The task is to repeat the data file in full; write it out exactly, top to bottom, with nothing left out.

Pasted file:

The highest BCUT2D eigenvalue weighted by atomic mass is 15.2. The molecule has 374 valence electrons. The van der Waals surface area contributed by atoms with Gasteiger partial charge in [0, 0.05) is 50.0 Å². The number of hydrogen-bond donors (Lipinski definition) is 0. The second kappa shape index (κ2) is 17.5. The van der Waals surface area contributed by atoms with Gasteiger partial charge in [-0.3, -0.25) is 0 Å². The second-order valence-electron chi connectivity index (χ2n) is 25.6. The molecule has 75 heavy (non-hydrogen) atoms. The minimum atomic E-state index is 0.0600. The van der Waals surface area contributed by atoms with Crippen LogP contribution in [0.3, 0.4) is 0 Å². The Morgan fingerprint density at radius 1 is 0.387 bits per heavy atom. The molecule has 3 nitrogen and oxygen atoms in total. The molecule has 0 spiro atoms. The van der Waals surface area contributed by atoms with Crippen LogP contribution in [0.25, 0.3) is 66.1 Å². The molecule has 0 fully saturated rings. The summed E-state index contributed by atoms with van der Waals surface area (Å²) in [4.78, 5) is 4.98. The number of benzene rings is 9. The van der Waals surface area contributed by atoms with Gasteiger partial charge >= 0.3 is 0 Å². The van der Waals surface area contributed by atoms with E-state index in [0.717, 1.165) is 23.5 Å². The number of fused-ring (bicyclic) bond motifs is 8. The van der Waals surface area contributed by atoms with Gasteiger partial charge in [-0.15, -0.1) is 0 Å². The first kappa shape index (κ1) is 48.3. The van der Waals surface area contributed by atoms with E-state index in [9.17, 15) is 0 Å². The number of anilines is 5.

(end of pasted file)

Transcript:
The highest BCUT2D eigenvalue weighted by atomic mass is 15.2. The molecule has 374 valence electrons. The van der Waals surface area contributed by atoms with Gasteiger partial charge in [0, 0.05) is 50.0 Å². The number of hydrogen-bond donors (Lipinski definition) is 0. The second kappa shape index (κ2) is 17.5. The van der Waals surface area contributed by atoms with Gasteiger partial charge in [-0.3, -0.25) is 0 Å². The second-order valence-electron chi connectivity index (χ2n) is 25.6. The molecule has 75 heavy (non-hydrogen) atoms. The minimum atomic E-state index is 0.0600. The van der Waals surface area contributed by atoms with Crippen LogP contribution in [0.3, 0.4) is 0 Å². The Morgan fingerprint density at radius 1 is 0.387 bits per heavy atom. The molecule has 3 nitrogen and oxygen atoms in total. The molecule has 0 spiro atoms. The van der Waals surface area contributed by atoms with Crippen LogP contribution in [0.25, 0.3) is 66.1 Å². The molecule has 0 fully saturated rings. The summed E-state index contributed by atoms with van der Waals surface area (Å²) in [4.78, 5) is 4.98. The number of benzene rings is 9. The van der Waals surface area contributed by atoms with Gasteiger partial charge >= 0.3 is 0 Å². The van der Waals surface area contributed by atoms with E-state index in [0.717, 1.165) is 23.5 Å². The number of fused-ring (bicyclic) bond motifs is 8. The van der Waals surface area contributed by atoms with Gasteiger partial charge in [-0.15, -0.1) is 0 Å². The first kappa shape index (κ1) is 48.3. The van der Waals surface area contributed by atoms with E-state index in [9.17, 15) is 0 Å². The number of anilines is 5.